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Representing Data with XML. September 27, 2005 Shawn Henry with slides from Neal Arthorne. Data Representation. Design goals for data representation: Portable (platform independent) Easy for machines to process Human legible Flexible and usable over the Internet and other networks

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Representing data with xml

Representing Data with XML

September 27, 2005

Shawn Henry

with slides from Neal Arthorne

Data representation
Data Representation

  • Design goals for data representation:

    • Portable (platform independent)

    • Easy for machines to process

    • Human legible

    • Flexible and usable over the Internet and other networks

    • Concisely defined with formal rules

Extensible markup language
Extensible Markup Language

  • World Wide Web Consortium (W3C) defines the Extensible Markup Language (XML)

    • W3C also defined HTML, CSS, HTTP, SVG and other markup languages

    • XML Working group formed in 1996

    • XML 1.0 (Third Edition) 4 February 2004 (original Recommendation in 1998)

Xml example




XML Example

<?xml version="1.0" encoding="UTF-8"?>


<pizzatitle=“Deluxe Pizza”>

<name>The Deluxe</name>






<topping>tomato sauce</topping>





Representing data with xml

  • XML documents should be well-formed (syntax, closing tags etc)

  • XML documents are valid if they conform to a specified grammar (usually DTD or XML Schema)

  • DTDs (Document Type Definitions) provide a grammar for the XML by defining elements, attributes and entities

Xml advantages
XML Advantages

  • XML provides:

    • Logical structure for data in a textual representation

    • Formal rules for validating documents

    • Flexibility to define your own markup language

    • Portability across networks and platforms

    • Becoming a widely accepted data interchange format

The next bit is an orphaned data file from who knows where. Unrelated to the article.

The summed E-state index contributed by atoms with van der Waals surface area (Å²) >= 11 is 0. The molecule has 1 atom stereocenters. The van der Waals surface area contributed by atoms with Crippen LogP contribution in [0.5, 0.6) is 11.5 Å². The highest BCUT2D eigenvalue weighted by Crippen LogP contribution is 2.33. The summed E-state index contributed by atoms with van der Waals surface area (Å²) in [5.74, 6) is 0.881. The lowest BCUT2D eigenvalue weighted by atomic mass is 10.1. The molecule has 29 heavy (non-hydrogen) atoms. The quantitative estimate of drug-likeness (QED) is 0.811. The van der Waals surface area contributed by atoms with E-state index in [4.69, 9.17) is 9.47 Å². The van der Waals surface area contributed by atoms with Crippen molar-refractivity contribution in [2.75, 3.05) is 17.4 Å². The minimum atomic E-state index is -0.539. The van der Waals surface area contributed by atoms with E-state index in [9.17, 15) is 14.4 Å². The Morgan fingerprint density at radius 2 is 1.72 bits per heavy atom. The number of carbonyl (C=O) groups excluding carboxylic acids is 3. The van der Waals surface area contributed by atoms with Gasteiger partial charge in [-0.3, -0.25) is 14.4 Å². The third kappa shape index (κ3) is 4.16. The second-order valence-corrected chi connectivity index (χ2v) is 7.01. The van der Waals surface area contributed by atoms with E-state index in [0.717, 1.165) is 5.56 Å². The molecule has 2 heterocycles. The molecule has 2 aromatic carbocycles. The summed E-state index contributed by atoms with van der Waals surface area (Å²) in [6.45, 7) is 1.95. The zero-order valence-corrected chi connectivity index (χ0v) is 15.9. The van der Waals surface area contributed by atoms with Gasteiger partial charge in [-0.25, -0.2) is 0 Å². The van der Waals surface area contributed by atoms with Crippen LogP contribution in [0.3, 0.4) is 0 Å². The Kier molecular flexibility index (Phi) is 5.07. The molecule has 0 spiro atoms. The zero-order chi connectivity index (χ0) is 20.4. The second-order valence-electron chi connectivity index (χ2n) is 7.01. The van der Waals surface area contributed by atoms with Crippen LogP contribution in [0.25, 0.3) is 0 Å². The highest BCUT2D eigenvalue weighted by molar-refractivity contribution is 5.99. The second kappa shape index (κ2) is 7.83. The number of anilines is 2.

• Processed with off-the-shelf tools

Xml disadvantages
XML Disadvantages

  • XML drawbacks:

    • Not a binary format so it requires a lot of overhead for a little bit of data

    • Very little support for binary or mixed media data formats (hex or base64 encoding)

    • Only for data and holds no semantics or reasoning

  • DTDs do not provide:

    • Data types for each element or attribute

    • Complex structural rules for documents

Xml schema
XML Schema

  • XML Schema defines a new schema language to replace DTD

  • Standardized by W3C in 2001

  • Advantages:

    • Provides data typing and logical structure

    • Written in XML (easy to process)

    • Higher complexity than DTD

Xml schema example

Element name

Data type

Attribute name

Data type

XML Schema Example

<?xml version="1.0" encoding="UTF-8"?>

<xsd:schema xmlns:xsd="">

<xsd:element name="pizza">



<xsd:element name="name" type="xsd:string" />

<xsd:element name="toppings" type="Toppings" />

<xsd:element name="price" type="xsd:float" />


<xsd:attribute name="title" type="xsd:string" />



<xsd:complexType name="Toppings">


<xsd:element name="topping" minOccurs="1" maxOccurs="unbounded" type="xsd:string" />




  • An XML document is an ‘instance document’ of an XML Schema

Simple types
Simple Types

  • Simple Types are of three varieties:

    • Atomic: Built-in or derived, e.g.

      <xsd:simpleType name="myInteger">

      <xsd:restriction base="xsd:integer">

      <xsd:minInclusive value="10000"/>

      <xsd:maxInclusive value="99999"/>



    • List: multiple items of the same type

      <listOfMyInt>20003 15037 95977 95945</listOfMyInt>

    • Union: Union or two or more Simple Types

Built in types
Built-in Types

  • XML Schema defines numerous built-in types: